Gehwol Med Callus Cream

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There’re two ways you can see the next couple of months, when you’ll inevitably be wearing socks more often than not wearing socks: The first is as an easy excuse to neglect your pedicure duties, except for the occasional, merciful application of polish when you’re feeling festive. The second is as ample time to get productive. Socks may mask that nasty callous that calls the side of your toe/the ball of your foot/the entirety of your heel home. But! It also makes the perfect environment for some hardcore moisturizing.

Now, I've been underwhelmed with foot cream for the last decade or so, mostly because few do a particularly good job addressing aforementioned calluses. Save for the use of actual sandpaper, there didn't seem to be an efficient way to get rid of the problem—so instead I opted to wear my calluses proudly, as a testament to my discerning taste in footwear. But, as you may suspect, that gets old after awhile. Especially if people consistently look at your feet, crinkle their noses, and ask you how on earth they got so dirty (as a relevant aside: I've found that dry feet have a nasty habit of looking unwashed, even if they're super clean).

Last September, while browsing through a friend's medicine cabinet uninvited (the unfortunate habit of a beauty editor), I noticed the maybe-it's-a-perscription tube of Gehwol Med Callus Cream. Already familiar with the utilitarian virtuosity of the brand, I ordered a tube of my own and have yet to look back. It's not as creamy as what I like to use (in times of particular desperation, I resort to using very thick hand cream on my feet before bed). The magic ingredient at work here is urea—but there's also some silk extract added to make you feel fancy. Application may not feel so glamorous—certainly not after you then swaddle yourself in the finest camp socks your closet has to offer. And it takes about a month of steady usage twice a day for the really stubborn rough patches to essentially evaporate from your skin. But come April (or maybe more realistically, May), you and the rest of the people who experience your feet in any way will be quite happy you made good use of the previous season.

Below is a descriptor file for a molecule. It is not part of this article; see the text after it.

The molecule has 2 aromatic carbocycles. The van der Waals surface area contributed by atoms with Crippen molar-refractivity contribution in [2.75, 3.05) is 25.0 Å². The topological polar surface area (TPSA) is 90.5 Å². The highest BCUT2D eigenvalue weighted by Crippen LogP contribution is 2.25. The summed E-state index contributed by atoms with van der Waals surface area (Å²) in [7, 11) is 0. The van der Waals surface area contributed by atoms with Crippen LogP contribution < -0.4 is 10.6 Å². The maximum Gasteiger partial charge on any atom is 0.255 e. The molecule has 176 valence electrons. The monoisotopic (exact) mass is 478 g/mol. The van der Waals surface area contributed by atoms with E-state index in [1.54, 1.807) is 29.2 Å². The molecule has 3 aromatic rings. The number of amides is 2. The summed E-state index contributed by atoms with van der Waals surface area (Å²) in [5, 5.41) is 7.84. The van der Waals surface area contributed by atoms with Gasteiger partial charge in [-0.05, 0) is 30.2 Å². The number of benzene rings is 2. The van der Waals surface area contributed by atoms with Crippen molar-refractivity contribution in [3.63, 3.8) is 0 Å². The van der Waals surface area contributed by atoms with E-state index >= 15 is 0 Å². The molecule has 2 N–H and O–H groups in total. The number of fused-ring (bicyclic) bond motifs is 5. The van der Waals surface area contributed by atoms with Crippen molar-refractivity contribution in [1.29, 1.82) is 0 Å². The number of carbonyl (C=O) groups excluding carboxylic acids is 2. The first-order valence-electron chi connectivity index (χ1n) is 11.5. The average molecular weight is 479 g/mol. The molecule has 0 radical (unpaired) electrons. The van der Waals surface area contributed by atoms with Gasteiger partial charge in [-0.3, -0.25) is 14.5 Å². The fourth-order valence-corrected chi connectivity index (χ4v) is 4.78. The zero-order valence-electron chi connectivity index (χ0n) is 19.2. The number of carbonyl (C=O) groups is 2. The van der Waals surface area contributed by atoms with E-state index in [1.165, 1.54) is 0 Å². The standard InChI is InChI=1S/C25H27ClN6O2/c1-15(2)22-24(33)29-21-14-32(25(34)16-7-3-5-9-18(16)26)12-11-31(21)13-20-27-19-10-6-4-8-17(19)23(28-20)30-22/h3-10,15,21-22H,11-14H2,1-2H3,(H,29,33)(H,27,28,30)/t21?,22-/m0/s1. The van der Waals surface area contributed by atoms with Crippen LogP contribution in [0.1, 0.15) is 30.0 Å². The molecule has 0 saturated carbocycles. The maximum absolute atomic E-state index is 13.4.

—Emily Ferber

Photographed by Tom Newton.